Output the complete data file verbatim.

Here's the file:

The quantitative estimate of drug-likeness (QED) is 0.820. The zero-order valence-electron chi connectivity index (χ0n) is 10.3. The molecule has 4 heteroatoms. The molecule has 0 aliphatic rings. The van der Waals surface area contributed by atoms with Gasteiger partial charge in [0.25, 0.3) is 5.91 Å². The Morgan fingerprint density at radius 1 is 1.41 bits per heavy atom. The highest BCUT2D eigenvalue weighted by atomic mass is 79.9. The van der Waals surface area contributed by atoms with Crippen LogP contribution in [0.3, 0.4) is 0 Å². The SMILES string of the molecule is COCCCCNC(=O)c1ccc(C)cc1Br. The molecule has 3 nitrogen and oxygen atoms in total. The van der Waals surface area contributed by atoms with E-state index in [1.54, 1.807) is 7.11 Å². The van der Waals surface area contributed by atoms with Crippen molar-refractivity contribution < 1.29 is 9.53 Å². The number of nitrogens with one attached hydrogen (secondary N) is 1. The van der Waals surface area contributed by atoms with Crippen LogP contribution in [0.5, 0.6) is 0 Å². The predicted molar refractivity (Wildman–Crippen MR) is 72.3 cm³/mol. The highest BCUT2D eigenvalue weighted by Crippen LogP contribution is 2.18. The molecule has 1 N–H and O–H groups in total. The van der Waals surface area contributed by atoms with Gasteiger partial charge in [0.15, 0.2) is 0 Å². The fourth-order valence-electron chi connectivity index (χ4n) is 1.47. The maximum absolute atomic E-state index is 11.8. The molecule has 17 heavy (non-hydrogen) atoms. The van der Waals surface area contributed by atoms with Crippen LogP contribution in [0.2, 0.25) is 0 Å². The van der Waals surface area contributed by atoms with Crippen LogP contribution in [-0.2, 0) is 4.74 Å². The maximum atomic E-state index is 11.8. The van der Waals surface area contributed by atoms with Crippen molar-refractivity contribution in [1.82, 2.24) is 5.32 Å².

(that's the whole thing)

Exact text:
The quantitative estimate of drug-likeness (QED) is 0.820. The zero-order valence-electron chi connectivity index (χ0n) is 10.3. The molecule has 4 heteroatoms. The molecule has 0 aliphatic rings. The van der Waals surface area contributed by atoms with Gasteiger partial charge in [0.25, 0.3) is 5.91 Å². The Morgan fingerprint density at radius 1 is 1.41 bits per heavy atom. The highest BCUT2D eigenvalue weighted by atomic mass is 79.9. The van der Waals surface area contributed by atoms with Crippen LogP contribution in [0.3, 0.4) is 0 Å². The SMILES string of the molecule is COCCCCNC(=O)c1ccc(C)cc1Br. The molecule has 3 nitrogen and oxygen atoms in total. The van der Waals surface area contributed by atoms with E-state index in [1.54, 1.807) is 7.11 Å². The van der Waals surface area contributed by atoms with Crippen molar-refractivity contribution < 1.29 is 9.53 Å². The number of nitrogens with one attached hydrogen (secondary N) is 1. The van der Waals surface area contributed by atoms with Crippen LogP contribution in [0.5, 0.6) is 0 Å². The predicted molar refractivity (Wildman–Crippen MR) is 72.3 cm³/mol. The highest BCUT2D eigenvalue weighted by Crippen LogP contribution is 2.18. The molecule has 1 N–H and O–H groups in total. The van der Waals surface area contributed by atoms with Gasteiger partial charge in [0.15, 0.2) is 0 Å². The fourth-order valence-electron chi connectivity index (χ4n) is 1.47. The maximum absolute atomic E-state index is 11.8. The molecule has 17 heavy (non-hydrogen) atoms. The van der Waals surface area contributed by atoms with Crippen LogP contribution in [0.2, 0.25) is 0 Å². The van der Waals surface area contributed by atoms with Crippen LogP contribution in [-0.2, 0) is 4.74 Å². The maximum atomic E-state index is 11.8. The van der Waals surface area contributed by atoms with Crippen molar-refractivity contribution in [1.82, 2.24) is 5.32 Å².